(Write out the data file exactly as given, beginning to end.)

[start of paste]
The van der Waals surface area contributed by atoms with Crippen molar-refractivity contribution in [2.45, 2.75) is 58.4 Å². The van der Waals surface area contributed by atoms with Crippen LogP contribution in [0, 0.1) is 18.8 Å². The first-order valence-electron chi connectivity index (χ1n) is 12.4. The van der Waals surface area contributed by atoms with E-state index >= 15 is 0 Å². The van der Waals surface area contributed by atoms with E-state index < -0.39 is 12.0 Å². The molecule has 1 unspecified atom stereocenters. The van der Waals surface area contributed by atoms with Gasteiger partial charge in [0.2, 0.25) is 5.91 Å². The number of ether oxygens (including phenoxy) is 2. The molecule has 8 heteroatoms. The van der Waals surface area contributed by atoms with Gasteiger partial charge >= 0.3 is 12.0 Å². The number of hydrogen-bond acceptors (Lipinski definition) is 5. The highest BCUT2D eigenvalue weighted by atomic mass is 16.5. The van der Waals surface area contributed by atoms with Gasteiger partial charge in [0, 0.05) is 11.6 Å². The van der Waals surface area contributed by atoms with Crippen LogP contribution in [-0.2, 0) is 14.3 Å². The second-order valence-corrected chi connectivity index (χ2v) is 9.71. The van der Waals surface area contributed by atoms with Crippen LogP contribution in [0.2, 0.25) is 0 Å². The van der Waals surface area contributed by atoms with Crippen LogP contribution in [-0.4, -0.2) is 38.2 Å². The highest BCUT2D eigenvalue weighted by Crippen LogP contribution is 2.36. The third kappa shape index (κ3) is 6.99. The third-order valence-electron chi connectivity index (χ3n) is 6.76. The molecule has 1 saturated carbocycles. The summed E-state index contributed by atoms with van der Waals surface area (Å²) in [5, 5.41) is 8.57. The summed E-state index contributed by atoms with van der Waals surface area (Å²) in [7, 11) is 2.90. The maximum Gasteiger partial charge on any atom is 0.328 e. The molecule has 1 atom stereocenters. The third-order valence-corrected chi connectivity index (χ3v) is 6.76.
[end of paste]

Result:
The van der Waals surface area contributed by atoms with Crippen molar-refractivity contribution in [2.45, 2.75) is 58.4 Å². The van der Waals surface area contributed by atoms with Crippen LogP contribution in [0, 0.1) is 18.8 Å². The first-order valence-electron chi connectivity index (χ1n) is 12.4. The van der Waals surface area contributed by atoms with E-state index >= 15 is 0 Å². The van der Waals surface area contributed by atoms with E-state index < -0.39 is 12.0 Å². The molecule has 1 unspecified atom stereocenters. The van der Waals surface area contributed by atoms with Gasteiger partial charge in [0.2, 0.25) is 5.91 Å². The number of ether oxygens (including phenoxy) is 2. The molecule has 8 heteroatoms. The van der Waals surface area contributed by atoms with Gasteiger partial charge >= 0.3 is 12.0 Å². The number of hydrogen-bond acceptors (Lipinski definition) is 5. The highest BCUT2D eigenvalue weighted by atomic mass is 16.5. The van der Waals surface area contributed by atoms with Gasteiger partial charge in [0, 0.05) is 11.6 Å². The van der Waals surface area contributed by atoms with Crippen LogP contribution in [-0.2, 0) is 14.3 Å². The second-order valence-corrected chi connectivity index (χ2v) is 9.71. The van der Waals surface area contributed by atoms with Crippen LogP contribution in [0.2, 0.25) is 0 Å². The van der Waals surface area contributed by atoms with Crippen LogP contribution in [-0.4, -0.2) is 38.2 Å². The highest BCUT2D eigenvalue weighted by Crippen LogP contribution is 2.36. The third kappa shape index (κ3) is 6.99. The third-order valence-electron chi connectivity index (χ3n) is 6.76. The molecule has 1 saturated carbocycles. The summed E-state index contributed by atoms with van der Waals surface area (Å²) in [5, 5.41) is 8.57. The summed E-state index contributed by atoms with van der Waals surface area (Å²) in [7, 11) is 2.90. The maximum Gasteiger partial charge on any atom is 0.328 e. The molecule has 1 atom stereocenters. The third-order valence-corrected chi connectivity index (χ3v) is 6.76.